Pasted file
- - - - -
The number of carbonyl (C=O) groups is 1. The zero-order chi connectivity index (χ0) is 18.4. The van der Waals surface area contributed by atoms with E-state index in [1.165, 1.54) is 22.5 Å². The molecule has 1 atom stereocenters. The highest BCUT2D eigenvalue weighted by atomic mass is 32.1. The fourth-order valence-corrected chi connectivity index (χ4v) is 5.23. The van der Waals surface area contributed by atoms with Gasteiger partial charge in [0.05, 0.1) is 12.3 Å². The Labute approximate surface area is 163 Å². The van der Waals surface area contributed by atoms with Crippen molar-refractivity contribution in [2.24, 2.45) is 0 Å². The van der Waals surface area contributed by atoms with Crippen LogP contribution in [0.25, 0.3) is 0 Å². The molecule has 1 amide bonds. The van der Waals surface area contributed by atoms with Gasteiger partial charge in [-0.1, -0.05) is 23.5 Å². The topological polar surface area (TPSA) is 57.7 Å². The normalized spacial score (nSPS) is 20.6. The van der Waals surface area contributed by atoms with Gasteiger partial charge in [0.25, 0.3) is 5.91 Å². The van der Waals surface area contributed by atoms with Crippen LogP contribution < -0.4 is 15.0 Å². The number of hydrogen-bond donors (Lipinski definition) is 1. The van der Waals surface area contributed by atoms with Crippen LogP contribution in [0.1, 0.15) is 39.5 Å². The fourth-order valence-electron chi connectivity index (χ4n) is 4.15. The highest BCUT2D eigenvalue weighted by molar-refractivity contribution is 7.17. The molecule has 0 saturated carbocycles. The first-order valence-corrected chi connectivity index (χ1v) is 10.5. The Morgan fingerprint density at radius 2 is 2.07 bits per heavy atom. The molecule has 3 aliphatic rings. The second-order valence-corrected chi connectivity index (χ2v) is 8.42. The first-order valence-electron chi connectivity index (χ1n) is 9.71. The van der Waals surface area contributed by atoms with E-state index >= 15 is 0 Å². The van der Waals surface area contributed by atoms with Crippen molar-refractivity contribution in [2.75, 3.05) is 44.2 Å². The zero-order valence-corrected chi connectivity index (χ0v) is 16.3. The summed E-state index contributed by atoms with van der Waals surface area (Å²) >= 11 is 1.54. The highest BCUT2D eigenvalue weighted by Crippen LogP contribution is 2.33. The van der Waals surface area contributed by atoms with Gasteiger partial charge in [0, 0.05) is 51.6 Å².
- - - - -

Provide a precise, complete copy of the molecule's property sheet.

The number of carbonyl (C=O) groups is 1. The zero-order chi connectivity index (χ0) is 18.4. The van der Waals surface area contributed by atoms with E-state index in [1.165, 1.54) is 22.5 Å². The molecule has 1 atom stereocenters. The highest BCUT2D eigenvalue weighted by atomic mass is 32.1. The fourth-order valence-corrected chi connectivity index (χ4v) is 5.23. The van der Waals surface area contributed by atoms with Gasteiger partial charge in [0.05, 0.1) is 12.3 Å². The Labute approximate surface area is 163 Å². The van der Waals surface area contributed by atoms with Crippen molar-refractivity contribution in [2.24, 2.45) is 0 Å². The van der Waals surface area contributed by atoms with Crippen LogP contribution in [0.25, 0.3) is 0 Å². The molecule has 1 amide bonds. The van der Waals surface area contributed by atoms with Gasteiger partial charge in [-0.1, -0.05) is 23.5 Å². The topological polar surface area (TPSA) is 57.7 Å². The normalized spacial score (nSPS) is 20.6. The van der Waals surface area contributed by atoms with Gasteiger partial charge in [0.25, 0.3) is 5.91 Å². The van der Waals surface area contributed by atoms with Crippen LogP contribution < -0.4 is 15.0 Å². The number of hydrogen-bond donors (Lipinski definition) is 1. The van der Waals surface area contributed by atoms with Crippen LogP contribution in [0.1, 0.15) is 39.5 Å². The fourth-order valence-electron chi connectivity index (χ4n) is 4.15. The highest BCUT2D eigenvalue weighted by molar-refractivity contribution is 7.17. The molecule has 0 saturated carbocycles. The first-order valence-corrected chi connectivity index (χ1v) is 10.5. The Morgan fingerprint density at radius 2 is 2.07 bits per heavy atom. The molecule has 3 aliphatic rings. The second-order valence-corrected chi connectivity index (χ2v) is 8.42. The first-order valence-electron chi connectivity index (χ1n) is 9.71. The van der Waals surface area contributed by atoms with E-state index >= 15 is 0 Å². The van der Waals surface area contributed by atoms with Crippen molar-refractivity contribution in [2.75, 3.05) is 44.2 Å². The zero-order valence-corrected chi connectivity index (χ0v) is 16.3. The summed E-state index contributed by atoms with van der Waals surface area (Å²) >= 11 is 1.54. The highest BCUT2D eigenvalue weighted by Crippen LogP contribution is 2.33. The van der Waals surface area contributed by atoms with Gasteiger partial charge in [0, 0.05) is 51.6 Å².